Recent deep-submicron technology-based integrated circuits (ICs) are substantially more susceptible to transient faults. Thus, the soft errors that occurred due to transient faults are more important than they have ever been. As a result, it is critical to identify any functional inconsistencies and component failures as early in the design process as possible in order to avoid potentially threatening events. Early stage analysis of the integrated circuits enables designers to build fault tolerant systems by applying some fault-mitigation techniques. Existing methodologies for investigating single event transients (SETs) or single event multiple transients (SEMTs) faults often lack the ability to perform system analysis due to the state-explosion (such as simulation-based testing) or due to the ignoring of post-layout information (such as netlist-based analysis).
In this seminar, we will present a methodology based on modeling SETs and SEMTs as a satisfiabilty (SAT) problem. In addition, we include the effect of SEMT on the integrated circuit (IC) device by considering its post-layout information and modeling their propagations throughout the circuit by taking into account all three masking factors (e.g. logical masking, electrical masking, and latching-window effect). The methodology also provides insights into design vulnerabilities and critical areas of the IC layout. It is further extended to estimate the vulnerabilities of processor registers while running a specific application. This methodology has been packaged as a tool, called META. A demonstration of the tool will be conducted at end of the presentation.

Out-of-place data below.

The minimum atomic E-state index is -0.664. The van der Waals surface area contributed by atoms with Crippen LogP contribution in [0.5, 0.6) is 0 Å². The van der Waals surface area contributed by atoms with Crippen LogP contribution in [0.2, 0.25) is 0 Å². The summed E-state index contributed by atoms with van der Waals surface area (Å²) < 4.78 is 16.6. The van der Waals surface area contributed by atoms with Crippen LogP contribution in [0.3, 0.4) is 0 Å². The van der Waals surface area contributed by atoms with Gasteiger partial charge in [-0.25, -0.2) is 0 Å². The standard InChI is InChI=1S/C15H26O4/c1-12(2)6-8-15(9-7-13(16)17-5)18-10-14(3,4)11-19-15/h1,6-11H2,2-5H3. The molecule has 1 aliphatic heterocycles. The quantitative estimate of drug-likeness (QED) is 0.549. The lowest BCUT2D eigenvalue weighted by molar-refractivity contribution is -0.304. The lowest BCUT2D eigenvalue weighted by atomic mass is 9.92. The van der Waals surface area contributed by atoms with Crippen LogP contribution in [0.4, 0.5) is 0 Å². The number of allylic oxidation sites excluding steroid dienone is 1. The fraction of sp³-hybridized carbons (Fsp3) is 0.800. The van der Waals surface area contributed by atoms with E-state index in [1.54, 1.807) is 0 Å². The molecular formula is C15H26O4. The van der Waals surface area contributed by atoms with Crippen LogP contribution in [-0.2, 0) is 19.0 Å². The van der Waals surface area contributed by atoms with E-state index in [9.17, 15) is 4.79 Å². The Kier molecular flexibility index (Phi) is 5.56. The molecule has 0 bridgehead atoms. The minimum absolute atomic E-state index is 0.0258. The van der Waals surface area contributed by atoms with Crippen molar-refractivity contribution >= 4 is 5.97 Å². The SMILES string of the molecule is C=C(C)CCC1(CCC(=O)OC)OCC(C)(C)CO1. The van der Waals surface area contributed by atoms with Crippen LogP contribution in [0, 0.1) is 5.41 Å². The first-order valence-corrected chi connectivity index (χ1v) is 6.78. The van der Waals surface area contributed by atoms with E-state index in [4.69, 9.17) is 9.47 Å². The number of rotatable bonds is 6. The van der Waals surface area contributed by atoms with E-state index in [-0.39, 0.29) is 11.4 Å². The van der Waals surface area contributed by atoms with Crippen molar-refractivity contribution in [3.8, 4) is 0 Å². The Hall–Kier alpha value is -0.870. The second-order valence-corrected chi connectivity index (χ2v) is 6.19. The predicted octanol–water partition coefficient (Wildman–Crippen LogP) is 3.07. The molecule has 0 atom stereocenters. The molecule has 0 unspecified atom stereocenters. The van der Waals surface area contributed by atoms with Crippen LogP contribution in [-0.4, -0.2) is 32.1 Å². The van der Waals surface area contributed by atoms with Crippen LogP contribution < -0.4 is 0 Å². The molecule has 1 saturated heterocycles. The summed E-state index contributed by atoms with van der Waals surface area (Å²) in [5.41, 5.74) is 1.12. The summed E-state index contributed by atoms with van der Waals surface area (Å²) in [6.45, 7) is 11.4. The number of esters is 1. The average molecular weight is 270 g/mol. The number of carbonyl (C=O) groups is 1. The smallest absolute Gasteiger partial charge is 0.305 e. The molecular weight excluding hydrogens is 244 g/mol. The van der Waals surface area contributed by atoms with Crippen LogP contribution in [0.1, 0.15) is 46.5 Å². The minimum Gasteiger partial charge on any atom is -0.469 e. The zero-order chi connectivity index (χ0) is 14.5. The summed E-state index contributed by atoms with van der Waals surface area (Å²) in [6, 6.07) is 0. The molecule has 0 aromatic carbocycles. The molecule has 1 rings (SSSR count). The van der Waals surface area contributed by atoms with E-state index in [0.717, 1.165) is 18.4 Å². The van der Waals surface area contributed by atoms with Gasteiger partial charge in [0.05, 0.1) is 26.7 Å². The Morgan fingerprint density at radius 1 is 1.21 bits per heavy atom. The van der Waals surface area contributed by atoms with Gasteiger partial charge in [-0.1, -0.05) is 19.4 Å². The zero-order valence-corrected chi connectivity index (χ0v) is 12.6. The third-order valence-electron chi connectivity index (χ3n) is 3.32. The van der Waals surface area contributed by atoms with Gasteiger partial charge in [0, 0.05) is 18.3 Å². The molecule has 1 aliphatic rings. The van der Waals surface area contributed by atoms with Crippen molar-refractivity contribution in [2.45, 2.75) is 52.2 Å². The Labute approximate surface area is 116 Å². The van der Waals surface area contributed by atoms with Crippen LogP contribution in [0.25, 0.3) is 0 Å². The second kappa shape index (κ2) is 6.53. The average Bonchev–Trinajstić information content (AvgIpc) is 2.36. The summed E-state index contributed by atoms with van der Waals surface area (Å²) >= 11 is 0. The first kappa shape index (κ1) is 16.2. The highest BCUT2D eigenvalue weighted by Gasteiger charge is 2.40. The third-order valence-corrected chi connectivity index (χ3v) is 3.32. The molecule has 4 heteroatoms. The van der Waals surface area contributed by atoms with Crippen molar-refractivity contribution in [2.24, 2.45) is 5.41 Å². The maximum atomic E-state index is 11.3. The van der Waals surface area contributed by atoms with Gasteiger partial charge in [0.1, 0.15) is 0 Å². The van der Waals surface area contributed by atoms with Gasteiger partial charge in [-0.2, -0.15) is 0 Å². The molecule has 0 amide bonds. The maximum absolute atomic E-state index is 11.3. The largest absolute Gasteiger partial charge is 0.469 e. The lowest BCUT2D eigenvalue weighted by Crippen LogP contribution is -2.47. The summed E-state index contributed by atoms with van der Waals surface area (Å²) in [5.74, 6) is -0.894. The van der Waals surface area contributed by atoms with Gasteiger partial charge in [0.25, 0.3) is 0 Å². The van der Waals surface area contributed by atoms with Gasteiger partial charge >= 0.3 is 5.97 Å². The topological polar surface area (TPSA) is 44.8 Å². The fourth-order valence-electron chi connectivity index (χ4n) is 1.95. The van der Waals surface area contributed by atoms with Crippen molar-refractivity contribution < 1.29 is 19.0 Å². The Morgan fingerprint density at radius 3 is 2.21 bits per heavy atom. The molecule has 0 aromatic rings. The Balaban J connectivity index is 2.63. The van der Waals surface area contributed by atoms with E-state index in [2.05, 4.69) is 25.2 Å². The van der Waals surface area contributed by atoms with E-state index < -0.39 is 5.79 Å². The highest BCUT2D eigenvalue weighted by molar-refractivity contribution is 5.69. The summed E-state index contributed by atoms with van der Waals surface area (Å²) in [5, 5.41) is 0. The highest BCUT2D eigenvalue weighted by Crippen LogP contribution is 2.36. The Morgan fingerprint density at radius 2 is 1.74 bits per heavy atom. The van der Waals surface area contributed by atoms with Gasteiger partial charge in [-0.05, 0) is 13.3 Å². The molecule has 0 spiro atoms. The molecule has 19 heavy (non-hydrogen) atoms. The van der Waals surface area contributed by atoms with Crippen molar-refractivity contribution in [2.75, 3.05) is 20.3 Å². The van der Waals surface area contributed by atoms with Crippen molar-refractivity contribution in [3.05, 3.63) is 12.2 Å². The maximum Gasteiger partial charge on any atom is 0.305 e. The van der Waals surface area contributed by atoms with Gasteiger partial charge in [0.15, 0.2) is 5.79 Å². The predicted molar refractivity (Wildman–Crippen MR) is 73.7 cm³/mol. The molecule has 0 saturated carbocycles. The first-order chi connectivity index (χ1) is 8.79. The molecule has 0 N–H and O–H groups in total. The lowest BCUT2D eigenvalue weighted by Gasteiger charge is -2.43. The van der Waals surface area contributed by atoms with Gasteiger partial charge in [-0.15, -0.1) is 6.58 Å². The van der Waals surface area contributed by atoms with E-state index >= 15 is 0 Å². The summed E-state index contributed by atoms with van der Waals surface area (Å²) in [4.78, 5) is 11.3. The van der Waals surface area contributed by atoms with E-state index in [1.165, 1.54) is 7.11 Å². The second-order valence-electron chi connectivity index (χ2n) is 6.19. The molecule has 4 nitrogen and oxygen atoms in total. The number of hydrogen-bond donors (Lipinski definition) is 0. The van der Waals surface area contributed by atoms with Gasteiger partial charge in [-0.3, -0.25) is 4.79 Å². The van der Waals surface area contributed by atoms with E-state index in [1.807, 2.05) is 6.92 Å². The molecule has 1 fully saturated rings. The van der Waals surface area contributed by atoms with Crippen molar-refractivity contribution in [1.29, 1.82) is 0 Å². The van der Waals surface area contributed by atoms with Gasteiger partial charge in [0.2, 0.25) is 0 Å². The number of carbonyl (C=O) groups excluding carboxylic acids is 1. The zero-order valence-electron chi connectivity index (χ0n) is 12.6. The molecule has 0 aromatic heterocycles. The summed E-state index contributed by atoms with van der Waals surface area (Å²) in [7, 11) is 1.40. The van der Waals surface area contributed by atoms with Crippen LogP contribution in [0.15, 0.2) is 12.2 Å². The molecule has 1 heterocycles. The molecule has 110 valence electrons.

Dr. Ait Mohamed has several years of hardware verification experience. He contributed to the MDG tool; a formal verification tool developed at the University of Montreal, he introduced the use of formal methods in the hardware design flow within the verification group of the Scalable Switch Fabric Project at Nortel Networks which was a new generation of optical switch scalable up to 4.8 T/s, then he introduced a hardware functional verification course at Concordia University. Recently, Dr Ait Mohamed’s team realized significant contributions in high-level reliability analysis of complex systems using formal methods. He is co-investigator of a major project in the cyber security of cooperative autonomous networked unmanned vehicles (CANUMV) with National Defence, Canada with FOUR (4) academic organizations, FOUR (4) industrial and TWO (2) governmental agency partners. His main contribution in this project is related to High Assurance and Certifiability of CANUMV Assets. He also contributed to the OVNIPROM project initiated by TIMA to analyse the radiations effects on many core implementations of satellite board computer. In his career, he has trained 25 MAScs, 14 PhDs, and 3 PDFs.